Patricia Roset-Zuppa, a senior manager of housing policy at the Crown corporation Canada Mortgage and Housing Corporation, said the feds are confident the provinces and territories will put in money to access funding from the federal government.

“This is obviously an existing relationship we’ve had with the provinces and territories for many years,” Roset-Zuppa said of their ability to gauge the interest of the sub-national governments.

“There is quite a high expectation for cost-sharing [with the provinces and territories], because there’s so much money on the table, but so far we’re not expecting any challenges in that sense, just because we know it is a big priority for them as well.”

OCAP’s Acharya is not convinced. And in any case, OCAP has called on the federal government to put a significant amount more money into housing. With the 2017 budget, the government announced it would put $11 billion into affordable housing. On closer inspection, it was revealed that money would be doled out over 11 years, with most of it promised long after the next election.

“They’re holding people hostage now [to win re-election] as we lay besieged by a housing crisis, which is largely of their creation, by promise of ever-elusive solutions,” he said.

OCAP has called on the government to spend that money between now and the next election, and to build new housing that would be affordable, defined by OCAP as tied to the renter’s income, rather than to the average market rate for rent.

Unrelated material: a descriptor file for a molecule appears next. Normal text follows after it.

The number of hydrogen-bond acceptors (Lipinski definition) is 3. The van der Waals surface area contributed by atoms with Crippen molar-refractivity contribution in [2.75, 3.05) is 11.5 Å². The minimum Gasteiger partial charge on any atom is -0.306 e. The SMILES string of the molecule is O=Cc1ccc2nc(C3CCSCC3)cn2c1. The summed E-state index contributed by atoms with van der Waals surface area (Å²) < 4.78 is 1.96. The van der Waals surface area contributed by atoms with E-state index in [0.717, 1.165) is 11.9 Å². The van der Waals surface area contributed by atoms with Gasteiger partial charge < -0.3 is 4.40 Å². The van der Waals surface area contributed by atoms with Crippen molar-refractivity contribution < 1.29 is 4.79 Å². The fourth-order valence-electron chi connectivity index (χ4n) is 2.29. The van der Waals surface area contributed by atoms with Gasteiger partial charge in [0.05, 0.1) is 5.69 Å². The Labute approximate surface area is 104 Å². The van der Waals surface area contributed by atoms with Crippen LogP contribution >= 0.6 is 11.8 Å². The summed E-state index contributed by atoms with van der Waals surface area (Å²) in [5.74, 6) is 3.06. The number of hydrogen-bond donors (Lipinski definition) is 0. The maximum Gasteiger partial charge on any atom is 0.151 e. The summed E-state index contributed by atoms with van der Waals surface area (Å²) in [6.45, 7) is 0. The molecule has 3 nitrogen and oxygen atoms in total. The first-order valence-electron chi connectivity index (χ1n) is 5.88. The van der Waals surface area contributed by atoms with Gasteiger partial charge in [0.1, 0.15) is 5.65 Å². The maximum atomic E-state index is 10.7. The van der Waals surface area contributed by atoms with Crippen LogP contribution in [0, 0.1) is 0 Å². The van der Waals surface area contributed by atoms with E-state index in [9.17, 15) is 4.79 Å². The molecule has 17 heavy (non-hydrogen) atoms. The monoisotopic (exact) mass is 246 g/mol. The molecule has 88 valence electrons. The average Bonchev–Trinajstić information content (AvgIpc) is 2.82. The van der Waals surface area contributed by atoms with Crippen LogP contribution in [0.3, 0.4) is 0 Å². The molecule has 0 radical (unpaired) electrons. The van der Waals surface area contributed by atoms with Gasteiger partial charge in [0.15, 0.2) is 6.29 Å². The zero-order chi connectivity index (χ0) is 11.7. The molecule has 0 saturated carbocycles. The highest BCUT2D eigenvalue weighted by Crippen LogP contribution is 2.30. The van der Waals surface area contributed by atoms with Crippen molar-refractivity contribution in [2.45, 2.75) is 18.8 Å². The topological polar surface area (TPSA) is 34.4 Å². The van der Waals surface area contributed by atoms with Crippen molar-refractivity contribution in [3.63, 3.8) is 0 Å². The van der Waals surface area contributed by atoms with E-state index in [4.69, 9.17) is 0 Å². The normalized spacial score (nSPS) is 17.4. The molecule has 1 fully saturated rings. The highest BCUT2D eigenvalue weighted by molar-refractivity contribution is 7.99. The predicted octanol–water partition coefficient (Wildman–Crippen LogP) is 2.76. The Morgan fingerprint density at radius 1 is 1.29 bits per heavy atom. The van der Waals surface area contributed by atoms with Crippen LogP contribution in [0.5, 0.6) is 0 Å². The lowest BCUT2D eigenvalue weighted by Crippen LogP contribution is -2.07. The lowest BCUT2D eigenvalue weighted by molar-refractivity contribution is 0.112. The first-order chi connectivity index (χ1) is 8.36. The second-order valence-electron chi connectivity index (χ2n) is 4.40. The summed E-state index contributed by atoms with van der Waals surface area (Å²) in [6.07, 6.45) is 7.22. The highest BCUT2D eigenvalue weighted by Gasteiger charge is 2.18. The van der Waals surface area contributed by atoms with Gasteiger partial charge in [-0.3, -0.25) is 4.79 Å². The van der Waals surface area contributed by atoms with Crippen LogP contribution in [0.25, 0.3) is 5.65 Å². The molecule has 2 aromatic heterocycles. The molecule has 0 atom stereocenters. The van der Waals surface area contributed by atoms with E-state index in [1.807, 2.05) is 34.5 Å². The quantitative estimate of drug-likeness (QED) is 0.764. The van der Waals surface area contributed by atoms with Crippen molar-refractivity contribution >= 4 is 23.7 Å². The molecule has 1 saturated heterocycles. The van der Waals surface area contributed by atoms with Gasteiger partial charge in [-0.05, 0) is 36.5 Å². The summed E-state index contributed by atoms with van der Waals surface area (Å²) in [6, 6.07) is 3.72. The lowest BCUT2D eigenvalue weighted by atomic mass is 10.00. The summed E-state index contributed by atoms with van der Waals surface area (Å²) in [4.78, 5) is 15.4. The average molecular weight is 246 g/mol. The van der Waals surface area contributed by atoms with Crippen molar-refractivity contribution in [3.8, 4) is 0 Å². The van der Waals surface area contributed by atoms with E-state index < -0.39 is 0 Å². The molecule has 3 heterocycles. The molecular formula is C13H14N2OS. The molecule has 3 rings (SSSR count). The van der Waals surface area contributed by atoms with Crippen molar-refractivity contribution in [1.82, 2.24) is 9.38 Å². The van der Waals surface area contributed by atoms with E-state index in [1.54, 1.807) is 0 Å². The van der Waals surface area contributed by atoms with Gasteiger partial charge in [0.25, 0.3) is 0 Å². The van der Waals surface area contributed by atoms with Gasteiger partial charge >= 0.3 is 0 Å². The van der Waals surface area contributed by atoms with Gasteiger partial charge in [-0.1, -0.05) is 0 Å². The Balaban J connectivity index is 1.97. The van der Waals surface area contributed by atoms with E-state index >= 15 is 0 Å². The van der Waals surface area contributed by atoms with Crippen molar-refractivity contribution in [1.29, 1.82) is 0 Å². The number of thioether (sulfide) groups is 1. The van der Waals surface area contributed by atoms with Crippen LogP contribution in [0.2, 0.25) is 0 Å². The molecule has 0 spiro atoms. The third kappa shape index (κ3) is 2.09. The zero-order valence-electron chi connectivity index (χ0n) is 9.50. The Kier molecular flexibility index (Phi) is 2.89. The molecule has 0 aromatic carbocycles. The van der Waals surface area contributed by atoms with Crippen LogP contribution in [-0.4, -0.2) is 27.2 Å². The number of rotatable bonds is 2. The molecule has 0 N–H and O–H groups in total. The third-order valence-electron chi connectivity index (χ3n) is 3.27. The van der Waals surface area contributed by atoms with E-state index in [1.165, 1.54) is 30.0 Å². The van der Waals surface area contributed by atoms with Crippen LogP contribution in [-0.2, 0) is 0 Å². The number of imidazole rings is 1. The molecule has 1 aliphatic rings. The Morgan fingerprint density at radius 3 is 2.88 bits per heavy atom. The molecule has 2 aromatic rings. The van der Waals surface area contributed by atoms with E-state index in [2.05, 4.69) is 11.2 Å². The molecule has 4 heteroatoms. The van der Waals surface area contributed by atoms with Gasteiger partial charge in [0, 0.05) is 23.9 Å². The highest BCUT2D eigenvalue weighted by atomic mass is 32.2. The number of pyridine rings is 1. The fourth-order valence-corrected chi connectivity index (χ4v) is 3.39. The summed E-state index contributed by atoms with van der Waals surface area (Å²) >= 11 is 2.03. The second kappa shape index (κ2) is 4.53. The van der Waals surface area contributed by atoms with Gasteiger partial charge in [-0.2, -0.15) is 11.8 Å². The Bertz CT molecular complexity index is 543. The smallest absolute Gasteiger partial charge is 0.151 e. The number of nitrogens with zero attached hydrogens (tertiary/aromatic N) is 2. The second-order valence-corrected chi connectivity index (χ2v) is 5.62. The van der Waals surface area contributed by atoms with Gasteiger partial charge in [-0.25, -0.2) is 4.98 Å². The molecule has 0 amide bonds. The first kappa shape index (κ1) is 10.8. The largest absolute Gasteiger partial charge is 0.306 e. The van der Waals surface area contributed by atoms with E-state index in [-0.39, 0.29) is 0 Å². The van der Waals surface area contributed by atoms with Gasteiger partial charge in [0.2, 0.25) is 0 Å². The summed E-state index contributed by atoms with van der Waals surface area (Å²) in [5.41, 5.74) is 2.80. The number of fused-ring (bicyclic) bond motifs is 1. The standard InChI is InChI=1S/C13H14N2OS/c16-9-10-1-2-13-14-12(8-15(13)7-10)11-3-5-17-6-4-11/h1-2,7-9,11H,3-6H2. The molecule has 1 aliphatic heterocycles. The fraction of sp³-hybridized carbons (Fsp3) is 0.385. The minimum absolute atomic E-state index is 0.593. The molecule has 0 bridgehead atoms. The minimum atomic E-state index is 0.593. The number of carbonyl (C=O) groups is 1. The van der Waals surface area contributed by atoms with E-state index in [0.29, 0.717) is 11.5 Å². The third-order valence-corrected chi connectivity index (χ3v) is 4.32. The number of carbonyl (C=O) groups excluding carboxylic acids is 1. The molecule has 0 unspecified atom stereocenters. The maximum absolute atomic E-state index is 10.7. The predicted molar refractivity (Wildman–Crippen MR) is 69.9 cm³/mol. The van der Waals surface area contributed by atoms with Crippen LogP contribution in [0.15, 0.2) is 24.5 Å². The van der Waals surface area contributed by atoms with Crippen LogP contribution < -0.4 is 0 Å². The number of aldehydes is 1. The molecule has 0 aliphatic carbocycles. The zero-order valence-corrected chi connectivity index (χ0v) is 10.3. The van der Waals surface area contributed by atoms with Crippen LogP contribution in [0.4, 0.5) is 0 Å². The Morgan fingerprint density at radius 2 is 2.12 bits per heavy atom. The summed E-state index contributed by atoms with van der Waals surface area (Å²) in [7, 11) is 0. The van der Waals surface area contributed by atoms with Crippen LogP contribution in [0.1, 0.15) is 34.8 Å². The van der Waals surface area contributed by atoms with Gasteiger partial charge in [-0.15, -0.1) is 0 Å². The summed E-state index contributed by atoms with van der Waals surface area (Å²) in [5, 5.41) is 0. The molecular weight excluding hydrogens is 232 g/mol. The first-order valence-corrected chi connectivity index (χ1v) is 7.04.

An easy way for a government invested in ensuring its citizens have appropriate housing is to provide it. Public housing both allows the government to ensure it is provided to those who need it, at a price they can afford, and decommodifies it—treats housing not as something to be bought and sold for profit, but as a necessity to which people are entitled. In other words, housing as a right. This is the same thinking behind public health care and education: the necessities of life should not be left to the vagaries of the market, where profit-seeking entities can, for example, jack up someone’s rent by hundreds of dollars with little notice.

But, while it is preparing legislation to designate housing a right, the federal Liberals are not interested in building more public housing.

“When it comes to public housing, we’ve tried to move away from the kind of traditional public housing where there’s very much a concentration of low-income households,” CMHC’s Roset-Zuppa said.

“The federal government does not own much public housing; CMHC has an ownership interest in only about 2,000 units. The ownership has mostly been transferred to the provinces and territories.”

The national housing strategy, as unveiled last week, is a rhetorical victory for advocates who can point to specific goals if the Liberals fail to meet them, or demand more ambitious ones. There are questions about whether its promises will come to fruition, given how much of it relies on other levels of government, but it recognizes housing is a right, which optimists might hope will be a first step toward actually guaranteeing the provision of that right for all Canadians.

On the other hand, as Acharya pointed out, “we have poverty-reduction strategies across all three levels of government now, and how much has that actually done to make a serious dent in levels of poverty? Not much. In fact, poverty has grown in that time.”